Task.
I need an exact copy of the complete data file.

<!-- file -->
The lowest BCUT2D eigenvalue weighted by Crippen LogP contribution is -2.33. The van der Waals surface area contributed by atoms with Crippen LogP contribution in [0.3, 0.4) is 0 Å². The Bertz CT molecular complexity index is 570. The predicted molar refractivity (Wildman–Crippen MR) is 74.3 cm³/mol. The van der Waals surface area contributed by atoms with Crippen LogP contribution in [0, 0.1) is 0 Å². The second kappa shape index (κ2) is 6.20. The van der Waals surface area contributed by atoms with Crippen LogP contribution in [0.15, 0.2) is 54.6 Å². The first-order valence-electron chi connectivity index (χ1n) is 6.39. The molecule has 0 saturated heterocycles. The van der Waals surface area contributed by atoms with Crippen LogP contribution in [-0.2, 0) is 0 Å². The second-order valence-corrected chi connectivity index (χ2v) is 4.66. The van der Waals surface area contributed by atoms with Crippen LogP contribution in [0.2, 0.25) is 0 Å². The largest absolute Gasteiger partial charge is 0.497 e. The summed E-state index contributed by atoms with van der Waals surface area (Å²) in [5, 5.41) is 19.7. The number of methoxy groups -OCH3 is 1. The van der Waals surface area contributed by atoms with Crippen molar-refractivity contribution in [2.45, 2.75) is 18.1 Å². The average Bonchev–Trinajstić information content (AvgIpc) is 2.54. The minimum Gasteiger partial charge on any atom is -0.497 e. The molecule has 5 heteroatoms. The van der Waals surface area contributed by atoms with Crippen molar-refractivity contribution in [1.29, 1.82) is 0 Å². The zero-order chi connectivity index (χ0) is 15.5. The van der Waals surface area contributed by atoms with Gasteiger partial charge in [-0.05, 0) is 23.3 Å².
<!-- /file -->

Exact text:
The lowest BCUT2D eigenvalue weighted by Crippen LogP contribution is -2.33. The van der Waals surface area contributed by atoms with Crippen LogP contribution in [0.3, 0.4) is 0 Å². The Bertz CT molecular complexity index is 570. The predicted molar refractivity (Wildman–Crippen MR) is 74.3 cm³/mol. The van der Waals surface area contributed by atoms with Crippen LogP contribution in [0, 0.1) is 0 Å². The second kappa shape index (κ2) is 6.20. The van der Waals surface area contributed by atoms with Crippen LogP contribution in [0.15, 0.2) is 54.6 Å². The first-order valence-electron chi connectivity index (χ1n) is 6.39. The molecule has 0 saturated heterocycles. The van der Waals surface area contributed by atoms with Crippen LogP contribution in [-0.2, 0) is 0 Å². The second-order valence-corrected chi connectivity index (χ2v) is 4.66. The van der Waals surface area contributed by atoms with Crippen LogP contribution in [0.2, 0.25) is 0 Å². The largest absolute Gasteiger partial charge is 0.497 e. The summed E-state index contributed by atoms with van der Waals surface area (Å²) in [5, 5.41) is 19.7. The number of methoxy groups -OCH3 is 1. The van der Waals surface area contributed by atoms with Crippen molar-refractivity contribution in [2.45, 2.75) is 18.1 Å². The average Bonchev–Trinajstić information content (AvgIpc) is 2.54. The minimum Gasteiger partial charge on any atom is -0.497 e. The molecule has 5 heteroatoms. The van der Waals surface area contributed by atoms with Crippen molar-refractivity contribution in [1.29, 1.82) is 0 Å². The zero-order chi connectivity index (χ0) is 15.5. The van der Waals surface area contributed by atoms with Gasteiger partial charge in [-0.05, 0) is 23.3 Å².